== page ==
I've got an existing Access MDB. I'm adding a command button to an existing Form that runs an existing report. The change being made is that this button needs to pass in a parameter containing the ID of the record being reported on - currently the report runs on every record in the MDB.

I've altered the Query that the report runs on to use a parameter for the ID value, so that now when the button is clicked Access prompts for the record ID to report on, and the report displays like it should.

However, I can't for the life of me figure out how to pass a parameter into the report for the query to use. How can I do this?

5 Answers 5


The DoCmd.OpenReport method has various arguments, one of which is a Where statement:

DoCmd.OpenReport"rptReport", acViewPreview,,"ID=" & Me.ID

That is

expression.OpenReport(ReportName, View, FilterName, WhereCondition, WindowMode, OpenArgs)
  • I think this is the cleanest way to do it.
    – John Mo
    Dec 30, 2008 at 4:09
  • AHA! This is what I was looking for! Thanks, Remou. Jan 7, 2009 at 17:00
  • I'm using Access 2003, and the "WhereCondition" property is actually the 4th parameter, so you only need two commas in the example above, namely: DoCmd.OpenReport"rptReport", acViewPreview,,"ID=" & Me.ID
    – John T
    Sep 6, 2012 at 22:10
  • This answer should be improved, to make the exclusion of a "FilterName" parameter less ambiguous. i.e. Since most Reports have an existing or embedded query, as the "Record Source", a "WhereCondition", is all that need be passed to the Report. The OpenArgs parameter is also overkill when used to open a Report, because it requires much more effort, to implement and is more often used with DoCmd.OpenForm.
    – tahwos
    Jan 20, 2018 at 15:15

My general approach to this type of problem is to save the criteria in the database, typically a control table that has one row. Then to reference your criteria you put a query in paranthesis that returns one value, of the criteria you want. In your case, it would be something like:

(select reportID from control)

The advantage of this techinque is that the control table remembers the settings for the next time you run the report. Of course, ReportID would be tied to a field in a form. I also like the fact that your queries are isolated from forms; they can be run independently of forms.


The Where clause of the docmd.openreport is a string that uses the same format as the where clause in a SQL statement.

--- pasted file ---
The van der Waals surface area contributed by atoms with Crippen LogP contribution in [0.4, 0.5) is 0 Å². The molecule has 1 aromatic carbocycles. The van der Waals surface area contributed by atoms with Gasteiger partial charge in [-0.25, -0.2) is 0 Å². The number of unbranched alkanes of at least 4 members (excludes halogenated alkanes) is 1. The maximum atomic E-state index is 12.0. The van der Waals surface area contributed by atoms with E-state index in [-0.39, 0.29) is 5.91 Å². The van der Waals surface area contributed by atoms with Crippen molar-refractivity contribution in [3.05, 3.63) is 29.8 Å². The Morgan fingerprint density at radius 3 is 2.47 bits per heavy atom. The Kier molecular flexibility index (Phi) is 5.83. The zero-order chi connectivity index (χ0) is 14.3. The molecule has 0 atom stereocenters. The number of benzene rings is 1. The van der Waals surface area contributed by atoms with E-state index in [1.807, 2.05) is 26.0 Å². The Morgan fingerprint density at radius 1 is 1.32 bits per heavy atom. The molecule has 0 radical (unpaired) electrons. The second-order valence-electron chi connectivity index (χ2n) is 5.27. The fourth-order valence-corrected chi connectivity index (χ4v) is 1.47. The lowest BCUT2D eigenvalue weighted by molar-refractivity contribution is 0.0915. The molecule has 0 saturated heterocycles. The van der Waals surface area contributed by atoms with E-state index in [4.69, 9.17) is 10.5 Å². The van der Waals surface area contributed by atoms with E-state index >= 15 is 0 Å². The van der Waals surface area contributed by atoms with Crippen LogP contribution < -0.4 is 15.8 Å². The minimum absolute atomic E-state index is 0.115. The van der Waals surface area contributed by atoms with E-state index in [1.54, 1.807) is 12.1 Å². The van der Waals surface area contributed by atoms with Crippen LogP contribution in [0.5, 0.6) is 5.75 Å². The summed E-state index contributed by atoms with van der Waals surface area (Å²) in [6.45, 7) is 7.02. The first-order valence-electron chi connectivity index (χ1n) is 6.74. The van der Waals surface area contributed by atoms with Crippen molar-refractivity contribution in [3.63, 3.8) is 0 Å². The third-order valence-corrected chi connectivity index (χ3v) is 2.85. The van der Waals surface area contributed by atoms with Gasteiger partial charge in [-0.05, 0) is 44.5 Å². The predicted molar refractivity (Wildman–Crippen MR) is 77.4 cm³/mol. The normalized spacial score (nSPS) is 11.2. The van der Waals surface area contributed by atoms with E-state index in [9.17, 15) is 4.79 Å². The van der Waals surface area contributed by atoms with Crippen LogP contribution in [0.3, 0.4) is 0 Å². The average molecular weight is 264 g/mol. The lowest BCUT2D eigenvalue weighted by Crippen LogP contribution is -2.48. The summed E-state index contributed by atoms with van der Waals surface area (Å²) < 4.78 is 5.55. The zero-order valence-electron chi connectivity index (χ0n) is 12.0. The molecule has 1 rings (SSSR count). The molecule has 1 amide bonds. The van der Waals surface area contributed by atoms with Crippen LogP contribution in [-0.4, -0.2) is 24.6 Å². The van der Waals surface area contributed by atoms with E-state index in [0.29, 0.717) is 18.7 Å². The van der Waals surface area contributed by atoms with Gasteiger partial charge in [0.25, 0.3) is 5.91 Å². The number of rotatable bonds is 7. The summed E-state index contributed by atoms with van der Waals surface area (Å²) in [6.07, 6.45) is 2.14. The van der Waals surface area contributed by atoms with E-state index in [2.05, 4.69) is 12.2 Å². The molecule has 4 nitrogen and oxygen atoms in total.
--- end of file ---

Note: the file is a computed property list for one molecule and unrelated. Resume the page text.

The reason to put parameterize you query at the docmd instead of the RecordSource of the report is flexibility. You may have a need to open the report without any paremeter/return all the records or have the ability to filter on different fields.


Why everyone wants to make this so complicated, I don't know.

  1. save your report's recordsource without parameters.

  2. as suggested by Remou, pass the criteria in the appropriate argument of DoCmd.OpenReport.

Trying to do it any other way is going to be a matter of resisting the natural methods for accomplishing tasks in Access.


I know this is an old post but this took me a bit. Error was "Invalid use of parren" however the issue was the space in the field name. I was creating a report from a db that someone did the common mistake, spaces.

To pass a param to a query through the where clause when the database field has a space use this example:

DoCmd.OpenReport "rptByRegionalOffice", acViewPreview, , "[" & "Regional Office" & "]" & "=" & "'" & cmboOffices.Value & "'"

If you think about this you can see that this will produce where [Regional Office]='string value' just as you would expect in access sql.

  • 4
    You do an awful lot of unnecessary concatenation. All you really need is: "[Regional Office]='" & cmboOffices.Value & "'". And be careful if [Regional Office] can include the "'" character. It's normal in Access to use double quotes for strings, so: "[Regional Office]=" & Chr(34) & cmboOffices.Value & Chr(34) Jun 24, 2010 at 20:23
  • 3
    Also, putting spaces in object names (as well as non-alphanumeric characters) is just something you should stop doing. Because you can, many people do it, but that's because they don't pay attention to the fact that the field name and its caption can be set separately, so a field RegionalOffice can have a Caption property of "Regional Office". This means that when you drop it on a form or report, it will automatically have the human-friendly caption (with spaces), while the field name is SQL-friendly (i.e., requires no brackets). Jun 24, 2010 at 20:25

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